Location: Animal Disease ResearchTitle: Molecular detection and characterization of theileria spp infecting cattle in Sennar State, Sudan
|MOHAMAD, SOFIA - University Of Khartoun|
|ALAGIB, ATIF - University Of Khartoun|
|ABDELKAREIM, TAHANI - University Of Khartoun|
|HAASAN, MOHAMED - University Of Khartoun|
|Johnson, W Carl - Carl|
|HUSSEIN, HALA - Washington State University|
Submitted to: Parasitology Research
Publication Type: Peer Reviewed Journal
Publication Acceptance Date: 1/17/2018
Publication Date: 3/7/2018
Citation: Mohamad, S.B., Alagib, A., Abdelkareim, T.B., Haasan, M.M., Johnson, W.C., Hussein, H.E., Taus, N.S., Ueti, M.W. 2018. Molecular detection and characterization of theileria spp infecting cattle in Sennar State, Sudan. Parasitology Research. https://doi.org/10.1007/s00436.
Interpretive Summary: Theileriosis is a serious disease caused by parasites, Theileria spp, transmitted by ticks. Infection with Theilera causes major economic losses for the livestock industry worldwide. Efforts to control theileriosis include reducing the tick burden using acaracides, immunizing animals with live vaccines and treating infected animals. All of these methods have limitations and research is directed toward finding a safe, effective subunit vaccine to protect against multiple species of Theileria. To determine whether a vaccination strategy is feasible for any particular country, it is important to know the extent of infection in the livestock population as well as which species of parasite are present. This study used molecular diagnostic methods to determine the incidence of infection in cattle with Theileria and related parasites in Sudan. The study also documented co-infection of cattle with multiple species of Theileria. These findings emphasize the urgent need for effective measures to control parasites circulating in the cattle population.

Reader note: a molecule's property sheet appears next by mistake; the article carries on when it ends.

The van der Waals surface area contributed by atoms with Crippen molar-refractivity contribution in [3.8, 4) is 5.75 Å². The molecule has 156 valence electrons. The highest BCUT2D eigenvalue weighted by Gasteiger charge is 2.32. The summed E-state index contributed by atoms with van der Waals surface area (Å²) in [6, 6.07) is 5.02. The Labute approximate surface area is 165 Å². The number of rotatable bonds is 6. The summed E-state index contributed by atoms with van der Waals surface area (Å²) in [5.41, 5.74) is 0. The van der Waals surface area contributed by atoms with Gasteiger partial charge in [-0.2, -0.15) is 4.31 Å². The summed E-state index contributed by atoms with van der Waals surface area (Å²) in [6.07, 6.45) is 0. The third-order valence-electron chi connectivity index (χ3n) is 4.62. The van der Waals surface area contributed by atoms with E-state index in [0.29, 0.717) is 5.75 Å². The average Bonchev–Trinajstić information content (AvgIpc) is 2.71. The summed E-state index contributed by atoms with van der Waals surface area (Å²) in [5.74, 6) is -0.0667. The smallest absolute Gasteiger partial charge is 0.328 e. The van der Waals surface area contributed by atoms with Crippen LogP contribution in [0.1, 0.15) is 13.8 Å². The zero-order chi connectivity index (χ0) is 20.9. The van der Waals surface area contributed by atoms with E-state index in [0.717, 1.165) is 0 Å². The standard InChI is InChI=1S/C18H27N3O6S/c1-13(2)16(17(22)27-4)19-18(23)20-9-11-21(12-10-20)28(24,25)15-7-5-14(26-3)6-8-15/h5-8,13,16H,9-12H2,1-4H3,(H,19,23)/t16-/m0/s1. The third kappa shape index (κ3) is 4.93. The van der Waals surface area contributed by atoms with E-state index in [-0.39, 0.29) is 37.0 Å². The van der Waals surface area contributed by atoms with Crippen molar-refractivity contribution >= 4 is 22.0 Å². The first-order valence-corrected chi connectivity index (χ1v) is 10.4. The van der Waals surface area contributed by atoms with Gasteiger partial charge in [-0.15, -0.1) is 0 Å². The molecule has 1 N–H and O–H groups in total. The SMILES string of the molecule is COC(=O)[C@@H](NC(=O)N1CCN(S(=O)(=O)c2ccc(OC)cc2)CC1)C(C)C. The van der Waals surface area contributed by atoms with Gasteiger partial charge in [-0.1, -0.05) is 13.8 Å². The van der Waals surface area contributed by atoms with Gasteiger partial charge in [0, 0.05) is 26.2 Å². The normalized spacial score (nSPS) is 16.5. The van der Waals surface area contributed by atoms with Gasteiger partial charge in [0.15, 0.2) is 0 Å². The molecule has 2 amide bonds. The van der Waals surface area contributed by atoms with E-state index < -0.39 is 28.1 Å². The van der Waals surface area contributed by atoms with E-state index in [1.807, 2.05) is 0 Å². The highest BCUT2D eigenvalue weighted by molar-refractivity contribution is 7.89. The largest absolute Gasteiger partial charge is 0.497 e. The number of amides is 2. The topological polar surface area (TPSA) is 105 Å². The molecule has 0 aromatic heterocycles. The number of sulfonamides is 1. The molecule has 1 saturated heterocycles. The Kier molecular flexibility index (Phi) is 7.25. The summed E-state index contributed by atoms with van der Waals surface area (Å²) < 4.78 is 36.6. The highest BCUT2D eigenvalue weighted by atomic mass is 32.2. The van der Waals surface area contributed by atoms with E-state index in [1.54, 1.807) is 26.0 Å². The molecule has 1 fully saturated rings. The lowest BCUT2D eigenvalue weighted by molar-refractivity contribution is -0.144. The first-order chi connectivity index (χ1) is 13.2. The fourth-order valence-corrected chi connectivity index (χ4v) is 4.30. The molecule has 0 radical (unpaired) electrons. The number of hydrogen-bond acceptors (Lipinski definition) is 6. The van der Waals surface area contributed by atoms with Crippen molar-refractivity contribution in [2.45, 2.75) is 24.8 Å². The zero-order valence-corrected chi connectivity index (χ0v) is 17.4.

Technical Abstract: Theileriosis is a serious animal disease transmitted by tick vectors. The agents of theileriosis are obligate intracellular parasites that cause mild to severe disease in the mammalian host. Tropical theileriosis has been recognized as a burden to the development of the dairy industry in Sudan and causes major economic losses. However, knowledge about the distribution of Theileria spp. in Sudan and extent of sequence variation within the 18S rRNA gene is currently unknown. The aim of this study was to determine the diversity of Theileria spp using 18S rRNA-based PCR to detect parasites in cattle followed by cloning and sequencing. We observed an overall prevalence rate of 63% hemoparasite infection in cattle from Sennar state. Phylogenetic analysis revealed that four Theileria spp. were predominant in cattle including T. annulata, T. velifera, Theileria sp. B15a, and T. mutans. Nineteen of forty-four animals were co-infected with more than one species of Theilera. The present study provides information regarding the incidence of theileriosis in Sudan and will help to design strategies to control it. Additionally, more study is needed to determine tick vector competence and degree of co-infection with multiple Theileria spp. in Sudan. This represents the first molecular phylogeny report to identify Theileria spp in cattle from Sudan.